Bereavement leave should be extended to at least two weeks, urge Derry & Strabane Council

Derry City and Strabane Council is to write to Stormont Economy Committee urging that legislation on bereavement policy should allow those who have lost a close relative or partner two weeks statutory bereavement leave and pay. 

By Gillian Anderson
Friday, 8th October 2021, 5:40 pm

Council also agreed to review its own bereavement policy following a notice of motion brought forward by PBP Councillor Shaun Harkin.

Councillor Harkin said: “Councillor Ferguson recently brought forward an excellent motion that supported parental bereavement pay and leave and we should all welcome the fact that this discussion is now happening in Stormont .

“Hopefully we will soon have statutory leave that allows people at least two weeks to grieve the loss of a child which is devastating and that people during that time shouldn’t be thinking about bills and they shouldn’t be worried about jobs. 

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“They should be able to focus on beginning grieving and dealing with all the practical things you have to deal with and as a council we welcome that and hope that comes to fruition as soon as possible.

“As people may have seen the Coalition for Bereaved Workers has been formed and its a wide network of charity organisations, trade unions, mental health organisations all calling for the same thing.

“They are asking for the legislation to be extended to include anyone who is a partner or a close relative. I think this would be the right thing to do.

“People who are thrust into this situation are more often forced to take unpaid leave and sometimes it makes things very difficult for them in terms of their job, bills and everything else.

“There should be at least two weeks statutory leave and pay for people who lose a close relative or partner. Our employment laws need updating and this is one aspect of it that has taken too long.

“I know the Coalition for Bereaved Workers are hoping if this motion passes that it can be sent out and circulated to all the councils across the North and they are hoping that the Stormont Economy Committee that is working on the legislation can look at this and work this in so it can be extended to cover more people.”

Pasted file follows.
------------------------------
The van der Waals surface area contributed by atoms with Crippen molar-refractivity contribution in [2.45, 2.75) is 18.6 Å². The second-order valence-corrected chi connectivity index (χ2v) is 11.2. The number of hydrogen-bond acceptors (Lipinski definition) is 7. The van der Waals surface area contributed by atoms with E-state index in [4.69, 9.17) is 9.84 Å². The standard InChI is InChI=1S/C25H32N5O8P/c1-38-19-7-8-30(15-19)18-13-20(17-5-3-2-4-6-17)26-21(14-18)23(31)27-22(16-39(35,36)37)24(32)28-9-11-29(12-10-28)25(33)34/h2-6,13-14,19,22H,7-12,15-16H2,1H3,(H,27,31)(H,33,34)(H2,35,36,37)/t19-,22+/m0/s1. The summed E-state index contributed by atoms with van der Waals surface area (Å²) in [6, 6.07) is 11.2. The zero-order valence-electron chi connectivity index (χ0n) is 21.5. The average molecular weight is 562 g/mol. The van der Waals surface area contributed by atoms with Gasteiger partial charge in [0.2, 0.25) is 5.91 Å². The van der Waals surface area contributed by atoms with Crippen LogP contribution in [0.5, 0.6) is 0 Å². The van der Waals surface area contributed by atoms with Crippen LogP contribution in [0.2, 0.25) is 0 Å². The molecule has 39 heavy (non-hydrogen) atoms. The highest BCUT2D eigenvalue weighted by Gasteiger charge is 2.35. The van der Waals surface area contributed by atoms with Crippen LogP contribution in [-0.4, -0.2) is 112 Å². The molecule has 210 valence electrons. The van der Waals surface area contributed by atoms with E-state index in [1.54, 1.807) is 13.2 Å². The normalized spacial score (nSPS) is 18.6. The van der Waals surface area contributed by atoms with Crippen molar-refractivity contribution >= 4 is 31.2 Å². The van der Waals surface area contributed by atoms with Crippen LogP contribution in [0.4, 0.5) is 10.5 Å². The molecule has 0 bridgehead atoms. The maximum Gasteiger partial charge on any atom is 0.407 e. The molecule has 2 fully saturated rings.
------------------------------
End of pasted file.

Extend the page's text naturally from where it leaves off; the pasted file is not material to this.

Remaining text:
Supporting the motion, SDLP Councillor Martin Reilly, who works for the Alzheimer’s Society, one of the charities involved with the coalition said: “We know from the research Marie Curie has done on this issue that around 1 in 7 employees in Northern Ireland find themselves in the position where they are unhappy with the bereavement law in relation to the experiences they have had with their employer.

“We recognise that there are many good employers who do treat their employees with compassion at a time of bereavement but unfortunately that is not universal and that’s why this legislation is required.

“We also recognise the legislation that is going through the Assembly in its current form will deal with those who had a bereavement and the child was under the age of 18 which meant that people who died who were over the age of 18 were not covered.

“We know from the NI Statistics Research Agency that around 1% of those that die are under the age of 20 so 99% of the people who die in Northern Ireland aren’t covered by the legislation that is currently going through and that’s why the coalition feels that this is a missed opportunity to deal with some other bereavement circumstances that affect people in terms of their employment.

“The coalition is also campaigning for this to be a ‘day one right’ which means an employee would get these provisions as soon as they start working for an employer rather than having to gain those entitlements over a period of time. I would encourage everyone to support this motion.”

DUP Alderman Hilary McClintock agreed that consideration should be given to extending the legislation adding: “We are a very compassionate council and I think we can look at our own policies and see how we could establish a two week statutory bereavement leave.”

Sinn Fein Councillor Sandra Duff agreed  saying: “I do think it is right that we, as a council, look at our own policies and see what we can do to support people when they are going through the worst time of their life.

“Speaking personally as a manager who has been responsible for staff who have been bereaved and going through a very difficult time it was always something that was left to my discretion in terms of time off to be able to grieve properly. Unfortunately that isn’t the case in all workplaces.”

Although agreeing with and supporting the motion, UUP Alderman Ryan McCready felt there was ‘still a lot of work that needs to be done on this’.

Summing up, Councillor Harkin said: “This is about creating a more caring society. You just think about how people have struggled and coped with Covid and the pandemic over the last year and a half. 

“People have had to deal with bereavement on top of everything else, it must have been so difficult and for people not to be able to know that they have the safety net of a couple of weeks off to deal with the practical things and to grieve and that’s why this legislation needs to be changed.”

The motion passed unanimously.

Gillian Anderson

Local Democracy Reporter


Gillian Anderson , Local Democracy Reporting Service